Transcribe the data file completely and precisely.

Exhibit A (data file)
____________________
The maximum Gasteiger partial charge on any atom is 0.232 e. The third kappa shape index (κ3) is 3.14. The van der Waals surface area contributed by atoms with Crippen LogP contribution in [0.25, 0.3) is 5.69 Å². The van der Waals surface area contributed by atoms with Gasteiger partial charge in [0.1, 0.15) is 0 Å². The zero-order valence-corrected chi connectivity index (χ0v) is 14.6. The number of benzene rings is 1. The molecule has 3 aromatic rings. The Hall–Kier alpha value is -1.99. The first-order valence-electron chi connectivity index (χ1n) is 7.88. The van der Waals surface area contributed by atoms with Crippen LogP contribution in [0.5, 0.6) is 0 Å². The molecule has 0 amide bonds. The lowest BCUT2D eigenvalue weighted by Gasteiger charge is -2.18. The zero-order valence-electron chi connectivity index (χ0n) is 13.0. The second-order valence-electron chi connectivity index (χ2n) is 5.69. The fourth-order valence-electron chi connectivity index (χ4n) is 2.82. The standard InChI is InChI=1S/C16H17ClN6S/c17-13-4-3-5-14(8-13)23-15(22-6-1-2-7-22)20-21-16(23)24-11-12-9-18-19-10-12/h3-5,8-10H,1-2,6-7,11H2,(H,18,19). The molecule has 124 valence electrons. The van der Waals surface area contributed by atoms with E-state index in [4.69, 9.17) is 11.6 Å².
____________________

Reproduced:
The maximum Gasteiger partial charge on any atom is 0.232 e. The third kappa shape index (κ3) is 3.14. The van der Waals surface area contributed by atoms with Crippen LogP contribution in [0.25, 0.3) is 5.69 Å². The van der Waals surface area contributed by atoms with Gasteiger partial charge in [0.1, 0.15) is 0 Å². The zero-order valence-corrected chi connectivity index (χ0v) is 14.6. The number of benzene rings is 1. The molecule has 3 aromatic rings. The Hall–Kier alpha value is -1.99. The first-order valence-electron chi connectivity index (χ1n) is 7.88. The van der Waals surface area contributed by atoms with Crippen LogP contribution in [0.5, 0.6) is 0 Å². The molecule has 0 amide bonds. The lowest BCUT2D eigenvalue weighted by Gasteiger charge is -2.18. The zero-order valence-electron chi connectivity index (χ0n) is 13.0. The second-order valence-electron chi connectivity index (χ2n) is 5.69. The fourth-order valence-electron chi connectivity index (χ4n) is 2.82. The standard InChI is InChI=1S/C16H17ClN6S/c17-13-4-3-5-14(8-13)23-15(22-6-1-2-7-22)20-21-16(23)24-11-12-9-18-19-10-12/h3-5,8-10H,1-2,6-7,11H2,(H,18,19). The molecule has 124 valence electrons. The van der Waals surface area contributed by atoms with E-state index in [4.69, 9.17) is 11.6 Å².